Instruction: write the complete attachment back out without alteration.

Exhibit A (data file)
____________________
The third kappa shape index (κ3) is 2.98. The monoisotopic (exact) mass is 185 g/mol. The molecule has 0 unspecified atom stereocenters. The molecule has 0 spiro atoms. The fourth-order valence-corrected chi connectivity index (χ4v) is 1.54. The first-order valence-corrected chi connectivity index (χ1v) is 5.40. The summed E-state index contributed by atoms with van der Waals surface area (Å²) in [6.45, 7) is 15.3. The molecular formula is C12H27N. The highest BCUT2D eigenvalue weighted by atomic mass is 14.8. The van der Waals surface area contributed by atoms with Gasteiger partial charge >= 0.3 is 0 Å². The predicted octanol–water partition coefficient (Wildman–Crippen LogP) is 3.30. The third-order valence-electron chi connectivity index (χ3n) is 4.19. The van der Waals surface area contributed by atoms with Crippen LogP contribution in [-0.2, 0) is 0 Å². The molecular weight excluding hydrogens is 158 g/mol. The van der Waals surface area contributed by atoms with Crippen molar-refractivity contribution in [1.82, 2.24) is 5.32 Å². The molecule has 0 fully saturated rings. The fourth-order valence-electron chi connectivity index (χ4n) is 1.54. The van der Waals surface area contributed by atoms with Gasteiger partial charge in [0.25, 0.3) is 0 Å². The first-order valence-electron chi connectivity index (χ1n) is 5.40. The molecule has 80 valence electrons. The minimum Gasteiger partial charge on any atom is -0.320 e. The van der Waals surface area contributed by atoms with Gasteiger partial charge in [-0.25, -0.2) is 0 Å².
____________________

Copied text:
The third kappa shape index (κ3) is 2.98. The monoisotopic (exact) mass is 185 g/mol. The molecule has 0 unspecified atom stereocenters. The molecule has 0 spiro atoms. The fourth-order valence-corrected chi connectivity index (χ4v) is 1.54. The first-order valence-corrected chi connectivity index (χ1v) is 5.40. The summed E-state index contributed by atoms with van der Waals surface area (Å²) in [6.45, 7) is 15.3. The molecular formula is C12H27N. The highest BCUT2D eigenvalue weighted by atomic mass is 14.8. The van der Waals surface area contributed by atoms with Gasteiger partial charge >= 0.3 is 0 Å². The predicted octanol–water partition coefficient (Wildman–Crippen LogP) is 3.30. The third-order valence-electron chi connectivity index (χ3n) is 4.19. The van der Waals surface area contributed by atoms with Crippen LogP contribution in [-0.2, 0) is 0 Å². The molecular weight excluding hydrogens is 158 g/mol. The van der Waals surface area contributed by atoms with Crippen molar-refractivity contribution in [1.82, 2.24) is 5.32 Å². The molecule has 0 fully saturated rings. The fourth-order valence-electron chi connectivity index (χ4n) is 1.54. The van der Waals surface area contributed by atoms with Gasteiger partial charge in [0.25, 0.3) is 0 Å². The first-order valence-electron chi connectivity index (χ1n) is 5.40. The molecule has 80 valence electrons. The minimum Gasteiger partial charge on any atom is -0.320 e. The van der Waals surface area contributed by atoms with Gasteiger partial charge in [-0.25, -0.2) is 0 Å².